"Welcome! Are there 150 of you dining this evening? Would you like reception, plated, classroom, buffet or theatre? One might be safe for you and one might not."
You might be thinking, "She's really lost her mind now!" But this is important information. What I'm referring to are the different types of seating options for events. Depending upon the type of event, you will have to decide which one best suits your needs. I'm really trying to avoid puns here, but we'll see how long I can do that!
Let's say that you're having a wedding reception. Reception style might be what you would assume, but in this case, you would not find a place to plant it! Picture in your mind what it looks like when you're waiting for the doors to open for an event. Everyone is standing around and there might be a few people sipping coffee, others not and you can see a cocktail table or two here and there. That is what reception style is like. Standing is the key word. In fact if you've noticed on the walls a sign that reads "Maximum Capacity 150 people", they are referring to the number of people allowed with the reception style. You would be disappointed if you were thinking it is perfect because you're inviting 150 people to your wedding reception, banquet, fund raising dinner, etc. With Reception style seating think of S.R.O.- Standing Room Only. Taken out of context, but I hope you understand what I'm trying to say.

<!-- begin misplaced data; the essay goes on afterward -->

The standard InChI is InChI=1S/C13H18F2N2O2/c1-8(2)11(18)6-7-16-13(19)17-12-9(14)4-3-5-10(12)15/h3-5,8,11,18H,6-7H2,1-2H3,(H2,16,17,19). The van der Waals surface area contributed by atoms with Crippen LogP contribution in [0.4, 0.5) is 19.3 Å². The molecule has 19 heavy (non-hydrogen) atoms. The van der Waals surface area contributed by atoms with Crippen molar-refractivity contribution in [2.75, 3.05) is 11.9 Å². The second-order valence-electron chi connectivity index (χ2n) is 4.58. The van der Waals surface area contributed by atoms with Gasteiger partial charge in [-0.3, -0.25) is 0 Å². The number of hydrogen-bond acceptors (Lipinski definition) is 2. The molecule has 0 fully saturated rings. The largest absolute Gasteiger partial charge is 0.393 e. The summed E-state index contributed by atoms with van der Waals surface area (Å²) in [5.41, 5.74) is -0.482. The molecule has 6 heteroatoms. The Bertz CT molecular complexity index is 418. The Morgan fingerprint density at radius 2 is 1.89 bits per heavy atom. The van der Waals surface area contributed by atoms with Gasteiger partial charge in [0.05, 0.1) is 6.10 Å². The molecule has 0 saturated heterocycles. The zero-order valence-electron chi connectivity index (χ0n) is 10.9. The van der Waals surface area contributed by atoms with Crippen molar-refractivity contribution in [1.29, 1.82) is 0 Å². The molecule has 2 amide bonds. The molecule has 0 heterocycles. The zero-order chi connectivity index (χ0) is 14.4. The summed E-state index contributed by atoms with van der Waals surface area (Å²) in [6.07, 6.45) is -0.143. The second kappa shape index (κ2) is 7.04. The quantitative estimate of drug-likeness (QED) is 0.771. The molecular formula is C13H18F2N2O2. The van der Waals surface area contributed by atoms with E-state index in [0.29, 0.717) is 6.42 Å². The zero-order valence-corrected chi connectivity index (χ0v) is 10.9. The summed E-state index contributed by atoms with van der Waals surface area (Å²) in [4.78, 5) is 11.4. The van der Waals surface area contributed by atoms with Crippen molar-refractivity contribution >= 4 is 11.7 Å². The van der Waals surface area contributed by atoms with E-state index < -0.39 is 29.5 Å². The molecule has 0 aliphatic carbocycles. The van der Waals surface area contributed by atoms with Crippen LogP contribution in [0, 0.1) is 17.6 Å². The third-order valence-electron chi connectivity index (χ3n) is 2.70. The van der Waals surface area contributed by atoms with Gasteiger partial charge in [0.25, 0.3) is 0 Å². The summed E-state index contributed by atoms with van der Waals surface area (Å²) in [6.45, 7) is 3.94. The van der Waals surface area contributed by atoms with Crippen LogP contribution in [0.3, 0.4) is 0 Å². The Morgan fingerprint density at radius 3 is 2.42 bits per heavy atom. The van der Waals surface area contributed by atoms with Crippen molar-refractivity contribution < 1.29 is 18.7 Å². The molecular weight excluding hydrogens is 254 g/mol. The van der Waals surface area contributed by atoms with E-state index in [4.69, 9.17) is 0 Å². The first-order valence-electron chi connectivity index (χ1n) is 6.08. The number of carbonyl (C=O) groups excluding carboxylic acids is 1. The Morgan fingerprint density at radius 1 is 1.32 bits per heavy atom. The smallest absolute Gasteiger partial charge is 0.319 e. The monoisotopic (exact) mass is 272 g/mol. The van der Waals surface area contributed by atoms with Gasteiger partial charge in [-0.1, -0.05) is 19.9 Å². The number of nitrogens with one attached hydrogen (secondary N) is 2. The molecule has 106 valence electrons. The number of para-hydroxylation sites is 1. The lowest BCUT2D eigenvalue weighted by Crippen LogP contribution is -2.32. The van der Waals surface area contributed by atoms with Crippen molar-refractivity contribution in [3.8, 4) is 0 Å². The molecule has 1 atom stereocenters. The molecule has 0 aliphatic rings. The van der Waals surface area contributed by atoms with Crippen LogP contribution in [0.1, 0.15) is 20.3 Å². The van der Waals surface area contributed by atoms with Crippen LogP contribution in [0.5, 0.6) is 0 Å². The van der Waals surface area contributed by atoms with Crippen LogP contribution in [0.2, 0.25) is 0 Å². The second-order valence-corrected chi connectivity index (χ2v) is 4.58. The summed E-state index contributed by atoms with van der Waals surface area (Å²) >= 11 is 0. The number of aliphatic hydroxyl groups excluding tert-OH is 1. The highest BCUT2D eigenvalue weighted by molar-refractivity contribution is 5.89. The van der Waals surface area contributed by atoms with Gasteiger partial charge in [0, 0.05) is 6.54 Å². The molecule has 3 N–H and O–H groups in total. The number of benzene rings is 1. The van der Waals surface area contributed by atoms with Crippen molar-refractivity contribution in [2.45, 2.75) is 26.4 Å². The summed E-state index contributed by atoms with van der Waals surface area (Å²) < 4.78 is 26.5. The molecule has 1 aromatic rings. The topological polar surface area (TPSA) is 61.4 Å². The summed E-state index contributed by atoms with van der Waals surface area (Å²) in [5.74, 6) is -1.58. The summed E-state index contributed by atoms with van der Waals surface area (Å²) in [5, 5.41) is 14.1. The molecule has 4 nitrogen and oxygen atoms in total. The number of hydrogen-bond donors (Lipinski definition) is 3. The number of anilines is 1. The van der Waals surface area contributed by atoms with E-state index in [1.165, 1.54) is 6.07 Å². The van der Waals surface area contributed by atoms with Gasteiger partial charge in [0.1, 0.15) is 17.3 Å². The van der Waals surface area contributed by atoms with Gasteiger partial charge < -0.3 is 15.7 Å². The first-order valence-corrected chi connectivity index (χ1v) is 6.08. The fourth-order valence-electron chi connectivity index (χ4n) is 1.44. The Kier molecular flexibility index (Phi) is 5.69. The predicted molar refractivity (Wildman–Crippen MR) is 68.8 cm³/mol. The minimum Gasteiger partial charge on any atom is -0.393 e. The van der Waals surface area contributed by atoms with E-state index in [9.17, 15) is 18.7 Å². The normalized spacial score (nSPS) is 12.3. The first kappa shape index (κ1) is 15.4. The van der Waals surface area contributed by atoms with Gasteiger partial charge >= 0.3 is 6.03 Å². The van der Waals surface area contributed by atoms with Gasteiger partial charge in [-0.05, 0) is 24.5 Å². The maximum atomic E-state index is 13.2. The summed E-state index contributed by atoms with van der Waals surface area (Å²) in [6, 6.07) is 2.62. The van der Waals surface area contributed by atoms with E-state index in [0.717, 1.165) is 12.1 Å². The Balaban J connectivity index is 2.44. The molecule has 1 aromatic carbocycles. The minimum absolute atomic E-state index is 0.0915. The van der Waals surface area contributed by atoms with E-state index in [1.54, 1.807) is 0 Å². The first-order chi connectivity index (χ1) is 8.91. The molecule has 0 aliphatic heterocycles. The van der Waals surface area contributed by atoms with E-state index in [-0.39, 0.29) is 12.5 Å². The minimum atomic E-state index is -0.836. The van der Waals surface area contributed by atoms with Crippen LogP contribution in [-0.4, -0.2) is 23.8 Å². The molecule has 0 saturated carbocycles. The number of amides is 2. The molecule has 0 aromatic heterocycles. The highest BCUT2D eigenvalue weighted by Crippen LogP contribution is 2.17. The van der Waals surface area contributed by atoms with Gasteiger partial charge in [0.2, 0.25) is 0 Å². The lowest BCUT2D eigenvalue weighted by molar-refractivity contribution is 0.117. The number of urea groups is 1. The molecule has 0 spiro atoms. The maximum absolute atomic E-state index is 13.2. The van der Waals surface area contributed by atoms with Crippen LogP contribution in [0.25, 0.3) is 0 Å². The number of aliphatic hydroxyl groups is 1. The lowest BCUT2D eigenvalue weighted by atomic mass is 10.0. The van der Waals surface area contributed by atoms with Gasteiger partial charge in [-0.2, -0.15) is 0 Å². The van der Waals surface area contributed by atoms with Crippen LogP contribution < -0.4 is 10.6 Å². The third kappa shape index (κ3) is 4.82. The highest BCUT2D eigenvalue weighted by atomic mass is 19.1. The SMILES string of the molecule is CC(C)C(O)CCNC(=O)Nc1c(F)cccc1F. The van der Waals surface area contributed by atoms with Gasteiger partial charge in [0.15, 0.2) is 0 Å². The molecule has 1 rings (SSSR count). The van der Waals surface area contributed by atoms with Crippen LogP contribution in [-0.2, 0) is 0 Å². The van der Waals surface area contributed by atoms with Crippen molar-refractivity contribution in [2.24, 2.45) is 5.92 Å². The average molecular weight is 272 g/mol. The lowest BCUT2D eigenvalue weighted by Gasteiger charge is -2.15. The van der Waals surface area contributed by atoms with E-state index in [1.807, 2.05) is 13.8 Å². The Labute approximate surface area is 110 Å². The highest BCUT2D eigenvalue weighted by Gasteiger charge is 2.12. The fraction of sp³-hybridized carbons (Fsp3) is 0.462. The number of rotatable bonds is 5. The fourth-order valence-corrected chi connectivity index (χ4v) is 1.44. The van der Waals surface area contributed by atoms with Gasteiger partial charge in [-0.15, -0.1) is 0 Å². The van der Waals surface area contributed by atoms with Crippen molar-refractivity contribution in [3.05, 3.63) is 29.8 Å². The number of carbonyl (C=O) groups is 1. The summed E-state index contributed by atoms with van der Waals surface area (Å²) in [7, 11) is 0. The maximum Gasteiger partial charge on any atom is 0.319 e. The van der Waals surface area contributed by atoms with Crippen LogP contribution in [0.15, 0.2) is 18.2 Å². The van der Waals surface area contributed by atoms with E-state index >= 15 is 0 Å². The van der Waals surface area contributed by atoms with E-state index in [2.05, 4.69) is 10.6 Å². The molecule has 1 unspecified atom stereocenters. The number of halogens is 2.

Now, let's go to plated. More than likely everyone has assigned seating in this situation, but primarily it means that there are complete place settings at a regular table when guests arrive. Do you see how this changed how many people you can fit into a room? At most receptions, it takes 100 square feet to seat 8-10 people around a round table with enough room for people to walk between tables, including wait staff. You would need about the same amount of space for a buffet reception, but you would have to take into account that a buffet line takes up space in a room along with the seating.
Classroom and theatre seating are more common for seminars. Classroom includes shallow tables to sit at so a person can take notes. However, sometimes it is an option for a head table where the bridal party sits, or the board members at a meeting. Theatre seating is more like what you would find at a ceremony with one or more aisles separating the seating areas.
Sorry, but I can't help but think of something we memorized as kids. It goes like this. "Ladies and Gentlebeans! This Thursday which is Good Friday there will be a special fathers meeting for mothers only. There is no admission, just pay at the door! Pull up a seat and sit on the floor." Whatever!